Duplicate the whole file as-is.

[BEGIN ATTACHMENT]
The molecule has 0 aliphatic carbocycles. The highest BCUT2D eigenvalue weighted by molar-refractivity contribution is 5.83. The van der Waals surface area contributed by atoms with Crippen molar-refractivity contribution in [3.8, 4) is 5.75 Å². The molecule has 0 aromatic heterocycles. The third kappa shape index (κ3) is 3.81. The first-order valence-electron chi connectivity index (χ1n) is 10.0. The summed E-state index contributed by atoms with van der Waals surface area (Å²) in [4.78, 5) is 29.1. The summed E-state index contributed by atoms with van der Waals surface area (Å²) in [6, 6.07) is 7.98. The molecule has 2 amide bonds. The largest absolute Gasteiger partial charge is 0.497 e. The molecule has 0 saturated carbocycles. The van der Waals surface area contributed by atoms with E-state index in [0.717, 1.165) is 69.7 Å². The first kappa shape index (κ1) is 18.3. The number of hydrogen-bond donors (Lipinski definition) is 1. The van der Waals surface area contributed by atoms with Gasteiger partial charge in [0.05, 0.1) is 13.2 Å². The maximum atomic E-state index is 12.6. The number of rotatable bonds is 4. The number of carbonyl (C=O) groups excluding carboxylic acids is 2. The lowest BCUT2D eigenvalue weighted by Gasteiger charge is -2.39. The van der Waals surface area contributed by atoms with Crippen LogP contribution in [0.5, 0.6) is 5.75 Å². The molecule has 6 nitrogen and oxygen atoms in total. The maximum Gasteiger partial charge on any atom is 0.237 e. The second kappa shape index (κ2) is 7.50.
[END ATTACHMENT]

The molecule has 0 aliphatic carbocycles. The highest BCUT2D eigenvalue weighted by molar-refractivity contribution is 5.83. The van der Waals surface area contributed by atoms with Crippen molar-refractivity contribution in [3.8, 4) is 5.75 Å². The molecule has 0 aromatic heterocycles. The third kappa shape index (κ3) is 3.81. The first-order valence-electron chi connectivity index (χ1n) is 10.0. The summed E-state index contributed by atoms with van der Waals surface area (Å²) in [4.78, 5) is 29.1. The summed E-state index contributed by atoms with van der Waals surface area (Å²) in [6, 6.07) is 7.98. The molecule has 2 amide bonds. The largest absolute Gasteiger partial charge is 0.497 e. The molecule has 0 saturated carbocycles. The van der Waals surface area contributed by atoms with E-state index in [0.717, 1.165) is 69.7 Å². The first kappa shape index (κ1) is 18.3. The number of hydrogen-bond donors (Lipinski definition) is 1. The van der Waals surface area contributed by atoms with Gasteiger partial charge in [0.05, 0.1) is 13.2 Å². The maximum atomic E-state index is 12.6. The number of rotatable bonds is 4. The number of carbonyl (C=O) groups excluding carboxylic acids is 2. The lowest BCUT2D eigenvalue weighted by Gasteiger charge is -2.39. The van der Waals surface area contributed by atoms with Crippen LogP contribution in [0.5, 0.6) is 5.75 Å². The molecule has 6 nitrogen and oxygen atoms in total. The maximum Gasteiger partial charge on any atom is 0.237 e. The second kappa shape index (κ2) is 7.50.